Dick's Sporting Goods (DKS -1.38%) isn't just getting rid of guns from its stores -- it's also eliminating apparel from a national brand as well.

After being hit hard by gun buyers boycotting its stores following some controversial decisions regarding the sale of certain firearms, the sporting goods retailer doubled down and announced it would be removing firearms from 125 stores this year. It may even take them out of more stores later on.

However, Dick's is also suffering from the slowdown in sales from several major apparel brands. Consequently, it will be shedding the Reebok brand after its licensing agreement with Adidas (ADDYY -1.38%) expires and replacing it with more of its own private-label lines.

Woman sitting on a dresser and wearing Reebok apparel and sneakers

Image source: Reebok.

The decline of athletic apparel

Declining performance at Dick's Sporting Goods has been more than just about guns as Under Armour (UA -1.21%) (UAA -1.18%) has arguably been the most prominent failure for the retailer, though Dick's CEO Ed Stack also revealed that Reebok's lackluster results had reached a breaking point. Where he says he's confident in Under Armour's turnaround, he also decided it was time for Reebok to go.

While Reebok's turnaround has remained elusive for Adidas, Dick's has never intimated that its relationship with the brand was in trouble. As recently as last year, according to Stack, Dick's was undertaking a two-pronged approach to sales, with its Calia private-label brand on one side and Reebok on the other. Reebok, in fact, made up 90% of the apparel merchandise in Dick's stores.

This reliance on athletic apparel brands, however, has been a source of criticism for the retailer, particularly as more of them had begun opening storefronts and selling directly to consumers. Last quarter, Stack said concerns about the company stealing business is overblown and maintained that Dick's had continued to have "a real partnership" with them, but that has apparently come to an end, at least for Reebok.

Dick's will now invest heavily in private-label goods and is developing its own new athletic apparel line, which will be launched in time for the back-to-school season. The goal is to have private-label items account for $2 billion in annual sales, though there's no timetable for achieving this. What is clear, however, is that the push begins in earnest now.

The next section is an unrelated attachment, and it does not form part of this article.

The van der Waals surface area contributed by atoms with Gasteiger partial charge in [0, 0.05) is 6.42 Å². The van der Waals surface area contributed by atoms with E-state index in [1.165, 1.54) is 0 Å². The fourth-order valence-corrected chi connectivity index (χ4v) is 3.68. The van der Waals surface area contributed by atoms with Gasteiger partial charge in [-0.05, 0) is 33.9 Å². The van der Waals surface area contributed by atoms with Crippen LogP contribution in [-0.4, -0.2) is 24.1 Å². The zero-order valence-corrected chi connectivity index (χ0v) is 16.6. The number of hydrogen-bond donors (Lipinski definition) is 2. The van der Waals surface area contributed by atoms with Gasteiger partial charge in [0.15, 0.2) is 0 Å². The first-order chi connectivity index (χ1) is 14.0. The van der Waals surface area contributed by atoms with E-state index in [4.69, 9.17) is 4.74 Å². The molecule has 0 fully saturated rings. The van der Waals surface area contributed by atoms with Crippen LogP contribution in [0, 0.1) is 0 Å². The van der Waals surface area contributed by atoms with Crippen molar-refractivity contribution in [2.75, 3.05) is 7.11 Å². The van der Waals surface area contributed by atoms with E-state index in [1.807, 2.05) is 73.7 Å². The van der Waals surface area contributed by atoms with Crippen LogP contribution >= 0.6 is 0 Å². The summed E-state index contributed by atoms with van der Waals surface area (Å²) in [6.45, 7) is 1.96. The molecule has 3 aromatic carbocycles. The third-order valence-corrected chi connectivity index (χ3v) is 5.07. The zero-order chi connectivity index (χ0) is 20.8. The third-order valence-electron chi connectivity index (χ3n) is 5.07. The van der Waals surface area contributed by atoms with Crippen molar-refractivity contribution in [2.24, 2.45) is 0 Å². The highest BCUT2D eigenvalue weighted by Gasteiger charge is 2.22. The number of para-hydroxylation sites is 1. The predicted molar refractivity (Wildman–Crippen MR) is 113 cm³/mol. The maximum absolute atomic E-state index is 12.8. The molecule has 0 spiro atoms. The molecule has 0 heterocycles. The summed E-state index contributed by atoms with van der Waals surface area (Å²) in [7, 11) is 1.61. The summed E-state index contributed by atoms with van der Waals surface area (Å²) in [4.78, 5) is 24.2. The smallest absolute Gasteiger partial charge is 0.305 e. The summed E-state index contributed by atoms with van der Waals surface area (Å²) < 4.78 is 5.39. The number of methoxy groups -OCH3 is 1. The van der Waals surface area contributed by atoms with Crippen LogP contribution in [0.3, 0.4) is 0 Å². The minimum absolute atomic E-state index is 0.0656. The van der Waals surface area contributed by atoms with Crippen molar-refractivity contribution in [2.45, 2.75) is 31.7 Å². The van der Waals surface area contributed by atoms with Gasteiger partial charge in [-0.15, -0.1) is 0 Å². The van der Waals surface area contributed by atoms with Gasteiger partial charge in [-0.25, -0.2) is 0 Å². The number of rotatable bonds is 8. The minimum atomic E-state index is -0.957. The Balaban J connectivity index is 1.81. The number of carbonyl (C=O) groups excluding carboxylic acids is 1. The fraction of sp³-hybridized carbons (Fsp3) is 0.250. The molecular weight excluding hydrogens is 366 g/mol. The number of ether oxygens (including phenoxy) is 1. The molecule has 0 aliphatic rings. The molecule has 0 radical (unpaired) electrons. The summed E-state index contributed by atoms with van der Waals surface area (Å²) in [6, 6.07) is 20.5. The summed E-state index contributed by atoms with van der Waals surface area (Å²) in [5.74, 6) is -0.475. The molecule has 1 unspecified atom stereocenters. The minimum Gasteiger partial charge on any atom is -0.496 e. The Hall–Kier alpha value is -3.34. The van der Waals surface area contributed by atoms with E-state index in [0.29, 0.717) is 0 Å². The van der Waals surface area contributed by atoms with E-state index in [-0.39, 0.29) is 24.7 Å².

A private affair

Private brands carry better profit margins and Dick's noted the benefit they gave to sales this year, saying its private brands grew by double digits for the quarter and accounted for about 14% of total net sales this year versus 12% a year ago.

Yet Dicks hasn't always been successful with its own athletic wear. Its Second Skin line of compression fit apparel, for example, was supposed to compete with Under Armour but seems to have run into many of the same problems. Stack told analysts that Dick's was still trying to figure out what to do with the brand.

Now he's going to have an entirely new store brand take over most of the space Reebok previously occupied, and he's spreading it across all departments. Stack said while Calia will see an expanded footprint in approximately 80 stores, Dick's will "launch a new athletic apparel brand in time for back to school that will replace Reebok."

That's a big bet Stack and Dick's are making, regardless of the confidence he holds for how it will do compared to Reebok. Adidas has spent years trying to turn the brand around, and CEO Kasper Rorsted told Bloomberg that the time has come for Reebok to grow sales once more. Dick's may be getting rid of Reebok just as it's about to recover.

Key investment takeaway

Dick's has made a number of decisions over the past year that have hurt its business. Getting rid of guns and angering a large portion of its customer base may be the most visible, but shedding Reebok, even if its sales have slowed, could be an even bigger one considering the prominent role the brand played in its stores.

That, however, should also serve as a warning to Under Armour that if its sales don't improve, there could be another private-label line ready to take its place. It could make Dick's Sporting Goods a retailer where you will largely only find private-label brands, even if that's not something most consumers or investors are necessarily looking for.